We were very excited to wake up this morning and see The New York Times article “Built on Steel, Pittsburgh Now Thrives on Culture.” Featured prominently in the article is a photo of Andrea Polli and Ron Gdovic’s “Energy Flow” wind-powered LED lighting installation on the Rachel Carson Bridge.
Riverlife is proud to have been one of the partners who produced the bridge lights installation as part of last year’s Pittsburgh Bicentennial Celebration. For more information about the “Energy Flow” bridge lights as well as behind-the-scenes video of how the installation came together, visit our Riverlife project page at www.riverlifepgh.org/energyflow.
Times writer Lucas Peterson begins with a tribute to the city’s bridges:
“Of all the things to love about Pittsburgh, its bridges are perhaps the most visible. There are over 440 bridges, an astounding number for a city of 300,000 people — hence its nickname City of Bridges. I was standing on the Roberto Clemente Bridge, named after the great Pirates outfielder, looking up the Allegheny River at two other huge, majestic steel bridges: the Andy Warhol and the Rachel Carson. The three pale-mustard-color suspension bridges, known as the Three Sisters, are part of a system without which Pittsburgh, which meets at the convergence of the Allegheny, Monongahela and Ohio Rivers, would be a fractured collection of neighborhoods.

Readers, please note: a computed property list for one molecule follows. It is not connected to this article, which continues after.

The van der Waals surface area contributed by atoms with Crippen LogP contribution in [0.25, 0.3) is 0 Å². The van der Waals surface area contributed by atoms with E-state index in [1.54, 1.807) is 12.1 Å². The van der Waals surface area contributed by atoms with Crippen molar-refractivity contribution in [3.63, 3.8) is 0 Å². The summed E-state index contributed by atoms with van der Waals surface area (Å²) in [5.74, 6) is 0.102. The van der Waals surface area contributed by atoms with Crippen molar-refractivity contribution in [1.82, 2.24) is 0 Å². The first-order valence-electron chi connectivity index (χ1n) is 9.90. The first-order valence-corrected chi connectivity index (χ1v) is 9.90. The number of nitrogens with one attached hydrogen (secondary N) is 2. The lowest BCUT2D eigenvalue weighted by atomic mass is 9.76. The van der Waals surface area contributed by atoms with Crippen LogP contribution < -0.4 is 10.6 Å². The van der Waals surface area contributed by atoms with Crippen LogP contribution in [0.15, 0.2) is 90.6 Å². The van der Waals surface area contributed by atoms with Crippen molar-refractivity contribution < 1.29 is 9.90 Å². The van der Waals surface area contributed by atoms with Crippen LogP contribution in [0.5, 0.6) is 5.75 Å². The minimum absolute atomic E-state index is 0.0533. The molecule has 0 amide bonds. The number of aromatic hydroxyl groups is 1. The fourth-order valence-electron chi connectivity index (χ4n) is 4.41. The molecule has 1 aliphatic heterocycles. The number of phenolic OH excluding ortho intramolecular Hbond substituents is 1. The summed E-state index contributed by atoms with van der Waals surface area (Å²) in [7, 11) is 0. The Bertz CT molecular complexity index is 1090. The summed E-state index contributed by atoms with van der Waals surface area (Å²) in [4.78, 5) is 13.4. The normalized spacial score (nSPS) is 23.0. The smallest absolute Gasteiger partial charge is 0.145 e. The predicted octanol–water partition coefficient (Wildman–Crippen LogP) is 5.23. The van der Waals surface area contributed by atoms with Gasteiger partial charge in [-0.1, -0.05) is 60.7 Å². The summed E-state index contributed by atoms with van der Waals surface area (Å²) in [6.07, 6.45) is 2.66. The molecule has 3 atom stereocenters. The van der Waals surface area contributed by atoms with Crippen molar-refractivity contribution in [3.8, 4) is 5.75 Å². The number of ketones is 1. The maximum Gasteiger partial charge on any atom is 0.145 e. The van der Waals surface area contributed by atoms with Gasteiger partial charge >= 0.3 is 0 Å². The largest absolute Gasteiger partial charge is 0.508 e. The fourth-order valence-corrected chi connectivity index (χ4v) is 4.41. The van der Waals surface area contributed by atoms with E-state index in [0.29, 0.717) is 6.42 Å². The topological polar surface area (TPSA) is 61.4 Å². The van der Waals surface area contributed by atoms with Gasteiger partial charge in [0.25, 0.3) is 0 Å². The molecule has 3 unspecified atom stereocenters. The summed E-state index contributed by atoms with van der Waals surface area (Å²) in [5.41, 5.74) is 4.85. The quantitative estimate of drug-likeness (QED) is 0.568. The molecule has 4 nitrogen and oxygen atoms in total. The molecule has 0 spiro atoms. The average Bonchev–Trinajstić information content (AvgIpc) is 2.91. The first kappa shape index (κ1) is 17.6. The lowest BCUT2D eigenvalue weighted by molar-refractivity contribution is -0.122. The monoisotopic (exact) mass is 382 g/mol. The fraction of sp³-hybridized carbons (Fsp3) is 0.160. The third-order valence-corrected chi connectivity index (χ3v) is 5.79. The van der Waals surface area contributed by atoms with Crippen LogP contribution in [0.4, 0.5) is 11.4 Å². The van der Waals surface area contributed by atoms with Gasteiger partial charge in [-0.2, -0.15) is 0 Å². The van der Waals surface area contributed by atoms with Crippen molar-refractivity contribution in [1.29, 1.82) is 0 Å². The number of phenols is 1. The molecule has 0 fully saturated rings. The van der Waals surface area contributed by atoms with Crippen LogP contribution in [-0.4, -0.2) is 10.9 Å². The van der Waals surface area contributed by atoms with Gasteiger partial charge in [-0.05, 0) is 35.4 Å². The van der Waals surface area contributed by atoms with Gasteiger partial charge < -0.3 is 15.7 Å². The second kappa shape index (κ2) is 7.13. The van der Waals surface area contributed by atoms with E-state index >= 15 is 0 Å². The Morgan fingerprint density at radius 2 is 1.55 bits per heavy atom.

Pittsburgh is also known as Steel City, and while United States Steel still has its headquarters there, the industry collapsed in the 1980s, a devastating blow. But given two options, evolve or perish, Pittsburgh began growing in a new direction.” Read the full article at The New York Times.
The “Energy Flow” bridge lights have been extended through 2017 and are visible at dusk every night on the Rachel Carson Bridge, pending weather and regular maintenance.
Photo by Jeff Swensen for The New York Times.